When the host of intelligence (e.g. a human person) creates a solution to a problem the host has never solved before (or has no memory of that) but that problem has been solved in the past by other host(s), the intelligence plays only local role – for that host only.
But when the host of intelligence (e.g. a human person) creates a solution to a problem NO host has ever solved before, the result has a global value – for the whole assembly of hosts (e.g. human society).
BTW: teaching creativity (a.k.a. critical thinking, creative thinking, lateral thinking, inventiveness) is “simply” teaching students how to create solutions to problems they have never solved before, i.e. teaching students how to be intelligent (what I have been successfully doing for many years: www.GoMars.xyz/evvv.html).
Naturally, my definition of AI is based on a subset of definition, for example, on a specific view on what a problem is, what does it mean “to solve a problem”, and much more (that is why I have been intensely publishing all my blogs).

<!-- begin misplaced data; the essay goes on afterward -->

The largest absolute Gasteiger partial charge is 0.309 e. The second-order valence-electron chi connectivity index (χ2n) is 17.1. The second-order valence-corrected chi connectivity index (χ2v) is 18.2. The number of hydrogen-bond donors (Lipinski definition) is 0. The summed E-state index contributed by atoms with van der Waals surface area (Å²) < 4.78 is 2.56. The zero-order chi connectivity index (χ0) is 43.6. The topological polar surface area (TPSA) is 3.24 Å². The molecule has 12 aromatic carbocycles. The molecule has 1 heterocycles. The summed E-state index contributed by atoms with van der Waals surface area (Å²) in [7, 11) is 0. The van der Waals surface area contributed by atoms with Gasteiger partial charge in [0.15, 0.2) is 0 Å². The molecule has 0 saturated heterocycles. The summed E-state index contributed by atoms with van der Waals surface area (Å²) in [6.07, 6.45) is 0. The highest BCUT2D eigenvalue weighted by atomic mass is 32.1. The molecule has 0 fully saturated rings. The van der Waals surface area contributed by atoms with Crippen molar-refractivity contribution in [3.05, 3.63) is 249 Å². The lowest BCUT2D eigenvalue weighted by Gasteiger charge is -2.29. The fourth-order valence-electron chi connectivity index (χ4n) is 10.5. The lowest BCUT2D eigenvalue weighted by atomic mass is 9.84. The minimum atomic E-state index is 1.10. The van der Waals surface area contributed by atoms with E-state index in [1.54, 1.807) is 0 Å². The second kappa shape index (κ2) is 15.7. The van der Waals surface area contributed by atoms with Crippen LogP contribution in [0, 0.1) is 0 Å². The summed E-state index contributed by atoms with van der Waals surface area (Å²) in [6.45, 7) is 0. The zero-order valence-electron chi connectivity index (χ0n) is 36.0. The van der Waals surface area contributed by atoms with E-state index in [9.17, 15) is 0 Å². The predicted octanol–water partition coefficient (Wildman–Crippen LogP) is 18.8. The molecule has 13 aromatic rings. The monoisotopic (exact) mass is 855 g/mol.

In this piece, I only also want to present the difference between a problem and a task:
1. When someone needs to achieve a goal, and knows what actions to perform in order to achieve it, it is not a problem it is a task.
2. When someone needs to achieve a goal, and does NOT know what actions to perform in order to achieve it, that IS a problem.
The definitions above represent the simplest description of “a task” and “a problem”, but already can be used as the means for differentiating intelligent actions from routine actions.
There is one more question, the answer to which affects the whole discussion: “What is a scientific definition of “a scientific definition”?”.
I like to ask my students a short version of it: “What is a definition of “a definition”?”, and it always makes them think hard, and generates a discussion.
Everyone is welcome to join this discussion (BTW: this discussion is essential, crucial for the final choice of the actual definition).
So, what is the meaning of AI – as a symbol (abbreviation)?
Well, first and foremost it is the ultimate goal of the R&D in the field of AI development.
But currently, it is a brilliant marketing instrument, helping to promote the R&D in the field. The actual abbreviation should be APRS for an Artificial Pattern Recognition System, but AI of course is much cooler!


Epilogue
Ask an AI professional: “What is your definition of Artificial Intelligence?”
At first you will hear a description of many functions and abilities of intelligent beings (us).
If you keep insisting: “No, I don’t need a description of it, I want a definition”; the best answer you get is: